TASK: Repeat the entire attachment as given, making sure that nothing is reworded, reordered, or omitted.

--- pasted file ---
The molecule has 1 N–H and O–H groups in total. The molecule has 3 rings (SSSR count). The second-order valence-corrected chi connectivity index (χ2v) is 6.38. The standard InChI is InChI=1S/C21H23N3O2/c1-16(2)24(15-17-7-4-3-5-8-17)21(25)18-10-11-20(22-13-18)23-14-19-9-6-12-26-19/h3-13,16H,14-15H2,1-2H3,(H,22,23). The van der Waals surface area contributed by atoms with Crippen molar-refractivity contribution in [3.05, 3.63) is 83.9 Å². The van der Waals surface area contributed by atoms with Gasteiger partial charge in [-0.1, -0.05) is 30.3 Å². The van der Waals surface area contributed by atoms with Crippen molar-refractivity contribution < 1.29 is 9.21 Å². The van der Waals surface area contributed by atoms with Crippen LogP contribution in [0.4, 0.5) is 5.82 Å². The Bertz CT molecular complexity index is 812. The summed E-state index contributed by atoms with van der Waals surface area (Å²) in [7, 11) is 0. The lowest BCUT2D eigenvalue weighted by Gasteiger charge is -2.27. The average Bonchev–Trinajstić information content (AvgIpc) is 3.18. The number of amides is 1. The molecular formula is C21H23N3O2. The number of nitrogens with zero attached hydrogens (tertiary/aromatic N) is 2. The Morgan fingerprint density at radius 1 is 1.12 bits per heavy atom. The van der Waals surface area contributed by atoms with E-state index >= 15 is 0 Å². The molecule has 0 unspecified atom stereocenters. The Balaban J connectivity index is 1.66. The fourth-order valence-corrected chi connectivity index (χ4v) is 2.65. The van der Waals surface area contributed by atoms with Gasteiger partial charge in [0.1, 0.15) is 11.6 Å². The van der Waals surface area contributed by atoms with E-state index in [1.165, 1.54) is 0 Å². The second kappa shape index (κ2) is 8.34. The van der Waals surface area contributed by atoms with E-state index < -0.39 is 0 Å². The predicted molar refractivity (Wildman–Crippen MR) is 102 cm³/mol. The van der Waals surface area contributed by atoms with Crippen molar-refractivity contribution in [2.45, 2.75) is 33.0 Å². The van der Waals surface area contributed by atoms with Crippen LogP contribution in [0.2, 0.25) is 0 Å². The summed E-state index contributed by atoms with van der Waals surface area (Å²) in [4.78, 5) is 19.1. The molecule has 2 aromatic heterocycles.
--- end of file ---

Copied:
The molecule has 1 N–H and O–H groups in total. The molecule has 3 rings (SSSR count). The second-order valence-corrected chi connectivity index (χ2v) is 6.38. The standard InChI is InChI=1S/C21H23N3O2/c1-16(2)24(15-17-7-4-3-5-8-17)21(25)18-10-11-20(22-13-18)23-14-19-9-6-12-26-19/h3-13,16H,14-15H2,1-2H3,(H,22,23). The van der Waals surface area contributed by atoms with Crippen molar-refractivity contribution in [3.05, 3.63) is 83.9 Å². The van der Waals surface area contributed by atoms with Gasteiger partial charge in [-0.1, -0.05) is 30.3 Å². The van der Waals surface area contributed by atoms with Crippen molar-refractivity contribution < 1.29 is 9.21 Å². The van der Waals surface area contributed by atoms with Crippen LogP contribution in [0.4, 0.5) is 5.82 Å². The Bertz CT molecular complexity index is 812. The summed E-state index contributed by atoms with van der Waals surface area (Å²) in [7, 11) is 0. The lowest BCUT2D eigenvalue weighted by Gasteiger charge is -2.27. The average Bonchev–Trinajstić information content (AvgIpc) is 3.18. The number of amides is 1. The molecular formula is C21H23N3O2. The number of nitrogens with zero attached hydrogens (tertiary/aromatic N) is 2. The Morgan fingerprint density at radius 1 is 1.12 bits per heavy atom. The van der Waals surface area contributed by atoms with E-state index >= 15 is 0 Å². The molecule has 0 unspecified atom stereocenters. The Balaban J connectivity index is 1.66. The fourth-order valence-corrected chi connectivity index (χ4v) is 2.65. The van der Waals surface area contributed by atoms with Gasteiger partial charge in [0.1, 0.15) is 11.6 Å². The van der Waals surface area contributed by atoms with E-state index in [1.165, 1.54) is 0 Å². The second kappa shape index (κ2) is 8.34. The van der Waals surface area contributed by atoms with E-state index < -0.39 is 0 Å². The predicted molar refractivity (Wildman–Crippen MR) is 102 cm³/mol. The van der Waals surface area contributed by atoms with Crippen molar-refractivity contribution in [2.45, 2.75) is 33.0 Å². The van der Waals surface area contributed by atoms with Crippen LogP contribution in [0.2, 0.25) is 0 Å². The summed E-state index contributed by atoms with van der Waals surface area (Å²) in [4.78, 5) is 19.1. The molecule has 2 aromatic heterocycles.